What’s The Difference Between Training & Learning?

September 24, 2013

Here’s my definition; training is something that is generally organised for you by someone else and learning is something ONLY you control!

To reinforce my point I would add that as a tutor, teacher or educator (or whatever name you give to the person standing at the front of the group) what we try to teach is irrelevant; it’s only what you decide you want to learn that counts.

As educators it is our job to engage our delegate groups but we cannot force anyone to learn something they decide they are not interested in. I saw a tweet the other week that said “You can take a man to learning but you can’t make him think.” Obviously a variation on the better known quote “You can take a horse to water but you can’t make him drink”

I hear so much chat at the start of courses about the lack of training opportunities that some people have had. They see training as a ‘right’ and something that should be done ‘for them’, in work time and with full pay. When I suggested to one particular delegate that they should take personal responsibility for learning (and if necessary use their own time), I was greeted with derision. “Why would I help ‘them’ like that?” they stated in a reference to their employer. My response was simple, “What about helping ‘You’?”

So here is the exciting fact. It doesn’t matter whether you get the chance to attend formal training courses or not. What matters is that YOU have total control over what you can learn. The internet provides the greatest route to learning that mankind has ever had and 90% of that learning is completely FREE.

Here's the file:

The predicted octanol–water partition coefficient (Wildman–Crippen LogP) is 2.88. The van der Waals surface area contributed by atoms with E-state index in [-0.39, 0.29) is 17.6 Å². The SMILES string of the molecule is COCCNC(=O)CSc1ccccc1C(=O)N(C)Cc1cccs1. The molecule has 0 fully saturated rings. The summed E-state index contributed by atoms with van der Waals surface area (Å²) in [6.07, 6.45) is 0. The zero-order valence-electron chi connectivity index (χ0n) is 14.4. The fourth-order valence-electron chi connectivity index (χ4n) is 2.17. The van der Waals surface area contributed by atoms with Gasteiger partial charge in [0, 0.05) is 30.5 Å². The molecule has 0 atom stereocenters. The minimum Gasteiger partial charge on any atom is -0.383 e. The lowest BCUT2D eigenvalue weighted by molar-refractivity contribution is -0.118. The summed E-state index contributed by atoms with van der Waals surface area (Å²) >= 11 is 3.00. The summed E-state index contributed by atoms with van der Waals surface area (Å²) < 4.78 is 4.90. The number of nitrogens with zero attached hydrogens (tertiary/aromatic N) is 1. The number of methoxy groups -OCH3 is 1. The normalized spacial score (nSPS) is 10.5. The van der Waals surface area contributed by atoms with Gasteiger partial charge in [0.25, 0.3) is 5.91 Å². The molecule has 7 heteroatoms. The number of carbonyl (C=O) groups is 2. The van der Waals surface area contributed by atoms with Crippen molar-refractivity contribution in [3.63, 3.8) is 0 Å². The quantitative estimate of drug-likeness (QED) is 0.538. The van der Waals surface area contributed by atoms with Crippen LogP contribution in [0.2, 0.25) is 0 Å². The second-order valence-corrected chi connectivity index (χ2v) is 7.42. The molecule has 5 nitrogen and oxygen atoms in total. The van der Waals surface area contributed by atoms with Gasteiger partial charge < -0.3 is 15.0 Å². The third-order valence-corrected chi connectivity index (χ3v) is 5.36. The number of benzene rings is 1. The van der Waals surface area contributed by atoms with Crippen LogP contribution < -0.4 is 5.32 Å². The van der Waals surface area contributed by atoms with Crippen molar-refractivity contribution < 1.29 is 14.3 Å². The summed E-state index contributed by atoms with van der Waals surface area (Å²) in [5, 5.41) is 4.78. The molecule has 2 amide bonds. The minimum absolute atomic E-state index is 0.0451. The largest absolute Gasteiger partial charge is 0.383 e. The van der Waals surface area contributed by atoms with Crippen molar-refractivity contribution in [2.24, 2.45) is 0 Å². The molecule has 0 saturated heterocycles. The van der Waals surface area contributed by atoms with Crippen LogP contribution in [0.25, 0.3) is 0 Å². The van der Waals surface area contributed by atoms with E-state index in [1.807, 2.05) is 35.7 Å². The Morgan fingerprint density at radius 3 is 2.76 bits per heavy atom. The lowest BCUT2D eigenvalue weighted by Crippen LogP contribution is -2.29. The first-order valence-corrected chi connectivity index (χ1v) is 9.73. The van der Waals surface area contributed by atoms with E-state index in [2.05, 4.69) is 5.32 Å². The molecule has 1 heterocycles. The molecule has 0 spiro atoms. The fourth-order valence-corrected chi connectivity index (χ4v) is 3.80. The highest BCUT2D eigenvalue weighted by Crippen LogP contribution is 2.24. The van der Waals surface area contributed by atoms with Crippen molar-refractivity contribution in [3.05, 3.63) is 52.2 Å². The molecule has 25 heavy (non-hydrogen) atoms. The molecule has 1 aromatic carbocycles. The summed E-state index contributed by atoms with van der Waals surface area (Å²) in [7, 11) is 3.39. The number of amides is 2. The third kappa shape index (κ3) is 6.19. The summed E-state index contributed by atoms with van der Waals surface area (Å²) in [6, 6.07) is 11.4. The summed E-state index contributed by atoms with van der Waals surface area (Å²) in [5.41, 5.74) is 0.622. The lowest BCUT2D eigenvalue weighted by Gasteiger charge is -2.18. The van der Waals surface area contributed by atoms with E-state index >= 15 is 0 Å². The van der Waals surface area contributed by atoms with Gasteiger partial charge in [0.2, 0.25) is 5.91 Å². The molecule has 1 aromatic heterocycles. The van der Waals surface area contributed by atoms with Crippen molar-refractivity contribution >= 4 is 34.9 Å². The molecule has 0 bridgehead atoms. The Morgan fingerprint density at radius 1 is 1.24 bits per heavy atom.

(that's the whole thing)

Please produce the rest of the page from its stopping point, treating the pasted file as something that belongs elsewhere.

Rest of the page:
So how come someone who makes their living from classroom based training appears to be arguing that it serves no purpose? Well I didn’t say that, I said that training doesn’t work if people do not want to learn the subject and/or the educator cannot engage them.

It amazes me how many people appear on my courses that have no idea what the course is about (apart from the title) or why they have been asked to attend. I therefore need to spend the first hour of the course ‘selling it’. Managers must learn that the ‘learning process’ begins a long time before the event itself, with a conversation about why the course is actually needed and what specific benefits the individual will gain by attending.

My advice to individuals is to develop your own Personal Learning Plan each year. This can include both vocational and leisure subjects. Speak to your employer and gauge what formal learning programmes they are likely to put you through. Check how that fits with your personal and career goals and build a list of what the learning gaps look like. Check with your HR or learning & development department what the organisation might have in the form of e-learning or white papers, then search the internet for what might be available on-line.

As a final point you MUST join at least one professional body that is associated with your work and job role. The membership fees may be reimbursed by your employer but if not, pay for them yourself. It will be an investment NOT a cost. Most of these organisations provide free access to learning resources that more than pay for the membership fee and the fact you are a member will set you apart in your business from colleagues who aren’t.

One final point; in business and in life “What you don’t know can’t HELP you.”

Many thanks

Alan Mace

Training Consultant at MTD Training

http://www.management-training-development.com

(Image by David Castillo Dominici at FreeDigitalPhotos.net)